App use is limited when navigation is running. You won’t be able to run others simultaneously with GPS.
If you do, navigation will be suspended.
You’ll suffer constant interruptions – your favorite tracks punctuated with droning directions.
You can’t walk and talk. Taking a call, sending a text or browsing the web will pause navigation.
The downfall of the smartphone?
Not necessarily. With new heavy duty cases available, it IS possible to protect your smartphone from the elements.
Outdoor enthusiasts may still be better opting for a traditional GPS device. These are more rugged, water resistant and hard wearing than your smartphone.
Bikers are well served with a great range of specially designed motorcycle GPS devices on the market.
Naturally, your smartphone has more features than a dedicated GPS device. But as we’ve seen they aren’t all that great at multitasking.
GPS devices may have fewer features, but what they do, they do well. These include:
- More efficient re-routing
- Quicker traffic alerts
- More accurate lane guidance
Bridging the gap
Big wigs in the business are constantly developing their GPS apps to bridge the gap between the smartphone and the dedicated GPS device.
- Navigation apps from TomTom and Garmin now boast many of the features previously exclusive to their Sat Nav devices, including multipoint routing and lane guidance.
- The Magella Roadmate pairs with your smartphone for data syncing and doubles up as a hands-free Bluetooth speaker for your phone. Nifty!
- With TomTom GO you can cut out in-car setup time by using their app to search routes in your smartphone before you go.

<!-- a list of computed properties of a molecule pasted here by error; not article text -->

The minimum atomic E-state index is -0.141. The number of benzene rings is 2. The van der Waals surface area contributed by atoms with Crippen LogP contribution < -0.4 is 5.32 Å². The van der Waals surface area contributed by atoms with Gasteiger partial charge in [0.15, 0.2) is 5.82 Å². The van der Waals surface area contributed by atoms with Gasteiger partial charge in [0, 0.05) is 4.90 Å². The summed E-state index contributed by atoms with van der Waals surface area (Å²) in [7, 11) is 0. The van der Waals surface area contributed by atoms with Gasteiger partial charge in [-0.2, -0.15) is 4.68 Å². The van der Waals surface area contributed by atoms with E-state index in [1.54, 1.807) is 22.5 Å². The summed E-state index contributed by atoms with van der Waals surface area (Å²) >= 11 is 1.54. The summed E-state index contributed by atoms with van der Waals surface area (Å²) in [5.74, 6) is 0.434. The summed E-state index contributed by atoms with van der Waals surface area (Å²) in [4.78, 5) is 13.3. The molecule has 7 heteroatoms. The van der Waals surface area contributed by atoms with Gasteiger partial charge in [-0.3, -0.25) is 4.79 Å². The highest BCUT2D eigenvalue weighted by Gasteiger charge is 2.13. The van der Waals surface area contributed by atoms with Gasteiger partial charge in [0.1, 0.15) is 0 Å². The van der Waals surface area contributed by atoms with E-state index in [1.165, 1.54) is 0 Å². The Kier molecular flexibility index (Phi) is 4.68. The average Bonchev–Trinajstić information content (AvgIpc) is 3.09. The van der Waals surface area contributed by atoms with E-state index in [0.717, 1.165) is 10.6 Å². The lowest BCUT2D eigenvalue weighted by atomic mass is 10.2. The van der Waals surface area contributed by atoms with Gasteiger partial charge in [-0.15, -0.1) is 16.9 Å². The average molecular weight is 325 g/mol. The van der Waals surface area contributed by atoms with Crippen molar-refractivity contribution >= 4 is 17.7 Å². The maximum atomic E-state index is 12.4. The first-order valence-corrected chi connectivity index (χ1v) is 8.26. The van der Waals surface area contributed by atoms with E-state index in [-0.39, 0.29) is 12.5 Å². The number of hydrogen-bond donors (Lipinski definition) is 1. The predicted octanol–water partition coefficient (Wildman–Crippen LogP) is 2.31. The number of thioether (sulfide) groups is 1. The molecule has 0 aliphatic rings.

It’s a biggie.
When it come’s to user interface, the GPS device wins outright.
- With smartphones increasing in size, they still can’t compete with the 6+ inch screens boasted by most dedicated SatNav devices for ease of use.
- Large screens allow for easier operation while on the move. No fiddling with your teeny smartphone in traffic.
Distractions at the wheel
Those larger screens make for a safer drive by keeping your eyes on the road. But there’s more.
Unlike your smartphone, your GPS device won’t interrupt your concentration with calls or texts whilst you’re driving.
That’s another point for the GPS device.
In case of emergency
Leaders like Garmin now include an integrated dashcam in their device. Most dash cams constantly record footage. In
In a case of emergency the Garmin Nuvi dashcam will:
- Automatically save footage from a few minutes before a collision
- Take still images – invaluable for insurance purposes if you’re involved in a crash
With this model, you do have to pay for maps beyond your home country.
It’s quick and easy for casual users to tap into their smartphone app. True.
But regular travelers may prefer to have a permanent fixture in their vehicle.
The TomTom Go car kit, for example, includes everything you need like the mounting dock, charging doc and microphone with all necessary cables.
Kitting yourself out with the same accessories for your smartphone can be expensive. And smartphone mounts tend to be less reliable and sturdy than a specialised kit.
Kits from top manufacturers are well designed and are unlikely to end up in the footwell.
The age of the smartphone is upon us, it’s true. Top GPS manufacturers are taking their best features to the app market.
But our faithful GPS devices aren’t on the scrap heap just yet.
If tech heads can deal with battery life and coverage, the smartphone will be well on the way to the top spot. But without opting for a tablet sized phone, will they ever gazump the dedicated GPS device?
But without opting for a tablet sized phone, will they ever gazump the dedicated GPS device?
Have you retired your GPS device in favor of your smartphone app? Or have you been stranded at the mercy of shaky reception? Leave your comments below!